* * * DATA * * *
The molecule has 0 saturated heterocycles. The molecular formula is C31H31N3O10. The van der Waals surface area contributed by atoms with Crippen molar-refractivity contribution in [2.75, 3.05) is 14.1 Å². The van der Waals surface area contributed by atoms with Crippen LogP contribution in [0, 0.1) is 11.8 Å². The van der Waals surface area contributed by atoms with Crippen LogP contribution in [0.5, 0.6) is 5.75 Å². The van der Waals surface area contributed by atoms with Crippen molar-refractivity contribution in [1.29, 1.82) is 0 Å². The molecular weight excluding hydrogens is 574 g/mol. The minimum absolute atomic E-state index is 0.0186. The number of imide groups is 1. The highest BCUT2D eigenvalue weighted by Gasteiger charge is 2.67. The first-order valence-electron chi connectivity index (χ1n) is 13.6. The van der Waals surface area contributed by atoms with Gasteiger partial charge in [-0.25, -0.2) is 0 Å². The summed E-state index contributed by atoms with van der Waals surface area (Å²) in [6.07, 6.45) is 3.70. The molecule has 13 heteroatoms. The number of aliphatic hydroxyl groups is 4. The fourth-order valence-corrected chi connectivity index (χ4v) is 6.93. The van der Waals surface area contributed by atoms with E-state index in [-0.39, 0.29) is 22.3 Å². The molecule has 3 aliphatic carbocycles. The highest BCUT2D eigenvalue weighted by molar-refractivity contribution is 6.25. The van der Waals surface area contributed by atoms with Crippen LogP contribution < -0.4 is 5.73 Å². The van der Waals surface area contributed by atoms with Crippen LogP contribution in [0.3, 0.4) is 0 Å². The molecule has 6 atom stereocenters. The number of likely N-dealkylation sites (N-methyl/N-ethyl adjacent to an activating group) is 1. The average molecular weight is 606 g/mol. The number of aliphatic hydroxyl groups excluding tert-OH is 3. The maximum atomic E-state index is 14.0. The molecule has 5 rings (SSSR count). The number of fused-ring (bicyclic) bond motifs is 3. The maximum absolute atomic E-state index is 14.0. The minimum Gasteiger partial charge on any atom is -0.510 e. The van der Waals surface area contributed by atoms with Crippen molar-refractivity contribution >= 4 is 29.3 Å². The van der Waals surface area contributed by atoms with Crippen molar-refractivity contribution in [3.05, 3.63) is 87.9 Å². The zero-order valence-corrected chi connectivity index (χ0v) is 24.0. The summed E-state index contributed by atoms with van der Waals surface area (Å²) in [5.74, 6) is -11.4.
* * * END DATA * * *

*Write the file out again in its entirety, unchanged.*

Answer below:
The molecule has 0 saturated heterocycles. The molecular formula is C31H31N3O10. The van der Waals surface area contributed by atoms with Crippen molar-refractivity contribution in [2.75, 3.05) is 14.1 Å². The van der Waals surface area contributed by atoms with Crippen LogP contribution in [0, 0.1) is 11.8 Å². The van der Waals surface area contributed by atoms with Crippen LogP contribution in [0.5, 0.6) is 5.75 Å². The van der Waals surface area contributed by atoms with Crippen molar-refractivity contribution in [1.29, 1.82) is 0 Å². The molecular weight excluding hydrogens is 574 g/mol. The minimum absolute atomic E-state index is 0.0186. The number of imide groups is 1. The highest BCUT2D eigenvalue weighted by Gasteiger charge is 2.67. The first-order valence-electron chi connectivity index (χ1n) is 13.6. The van der Waals surface area contributed by atoms with Gasteiger partial charge in [-0.25, -0.2) is 0 Å². The summed E-state index contributed by atoms with van der Waals surface area (Å²) in [6.07, 6.45) is 3.70. The molecule has 13 heteroatoms. The number of aliphatic hydroxyl groups is 4. The fourth-order valence-corrected chi connectivity index (χ4v) is 6.93. The van der Waals surface area contributed by atoms with E-state index in [-0.39, 0.29) is 22.3 Å². The molecule has 3 aliphatic carbocycles. The highest BCUT2D eigenvalue weighted by molar-refractivity contribution is 6.25. The van der Waals surface area contributed by atoms with Crippen LogP contribution < -0.4 is 5.73 Å². The van der Waals surface area contributed by atoms with Crippen LogP contribution in [0.3, 0.4) is 0 Å². The molecule has 6 atom stereocenters. The number of likely N-dealkylation sites (N-methyl/N-ethyl adjacent to an activating group) is 1. The average molecular weight is 606 g/mol. The number of aliphatic hydroxyl groups excluding tert-OH is 3. The maximum atomic E-state index is 14.0. The molecule has 5 rings (SSSR count). The number of fused-ring (bicyclic) bond motifs is 3. The maximum absolute atomic E-state index is 14.0. The minimum Gasteiger partial charge on any atom is -0.510 e. The van der Waals surface area contributed by atoms with Crippen molar-refractivity contribution >= 4 is 29.3 Å². The van der Waals surface area contributed by atoms with Crippen molar-refractivity contribution in [3.05, 3.63) is 87.9 Å². The zero-order valence-corrected chi connectivity index (χ0v) is 24.0. The summed E-state index contributed by atoms with van der Waals surface area (Å²) in [5.74, 6) is -11.4.